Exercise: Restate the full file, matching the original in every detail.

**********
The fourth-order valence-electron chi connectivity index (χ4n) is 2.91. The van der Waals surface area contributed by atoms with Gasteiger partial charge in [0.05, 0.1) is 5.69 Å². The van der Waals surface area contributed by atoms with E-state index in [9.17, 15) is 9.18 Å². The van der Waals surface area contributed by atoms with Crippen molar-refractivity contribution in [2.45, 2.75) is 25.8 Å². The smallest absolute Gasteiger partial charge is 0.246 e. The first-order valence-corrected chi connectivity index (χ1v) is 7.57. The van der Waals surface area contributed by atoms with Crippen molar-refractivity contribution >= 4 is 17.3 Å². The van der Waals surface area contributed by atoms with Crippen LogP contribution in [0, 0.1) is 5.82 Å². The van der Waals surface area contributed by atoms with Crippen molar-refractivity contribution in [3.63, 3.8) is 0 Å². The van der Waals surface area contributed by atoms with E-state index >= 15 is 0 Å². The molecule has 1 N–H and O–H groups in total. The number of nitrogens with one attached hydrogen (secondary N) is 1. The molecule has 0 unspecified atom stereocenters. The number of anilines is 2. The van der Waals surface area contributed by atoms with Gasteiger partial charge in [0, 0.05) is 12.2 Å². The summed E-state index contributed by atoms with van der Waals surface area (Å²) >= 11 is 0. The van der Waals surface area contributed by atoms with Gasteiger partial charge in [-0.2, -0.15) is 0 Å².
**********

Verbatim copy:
The fourth-order valence-electron chi connectivity index (χ4n) is 2.91. The van der Waals surface area contributed by atoms with Gasteiger partial charge in [0.05, 0.1) is 5.69 Å². The van der Waals surface area contributed by atoms with E-state index in [9.17, 15) is 9.18 Å². The van der Waals surface area contributed by atoms with Crippen molar-refractivity contribution in [2.45, 2.75) is 25.8 Å². The smallest absolute Gasteiger partial charge is 0.246 e. The first-order valence-corrected chi connectivity index (χ1v) is 7.57. The van der Waals surface area contributed by atoms with Crippen molar-refractivity contribution >= 4 is 17.3 Å². The van der Waals surface area contributed by atoms with Crippen LogP contribution in [0, 0.1) is 5.82 Å². The van der Waals surface area contributed by atoms with Crippen molar-refractivity contribution in [3.63, 3.8) is 0 Å². The van der Waals surface area contributed by atoms with E-state index >= 15 is 0 Å². The molecule has 1 N–H and O–H groups in total. The number of nitrogens with one attached hydrogen (secondary N) is 1. The molecule has 0 unspecified atom stereocenters. The number of anilines is 2. The van der Waals surface area contributed by atoms with Gasteiger partial charge in [0, 0.05) is 12.2 Å². The summed E-state index contributed by atoms with van der Waals surface area (Å²) >= 11 is 0. The van der Waals surface area contributed by atoms with Gasteiger partial charge in [-0.2, -0.15) is 0 Å².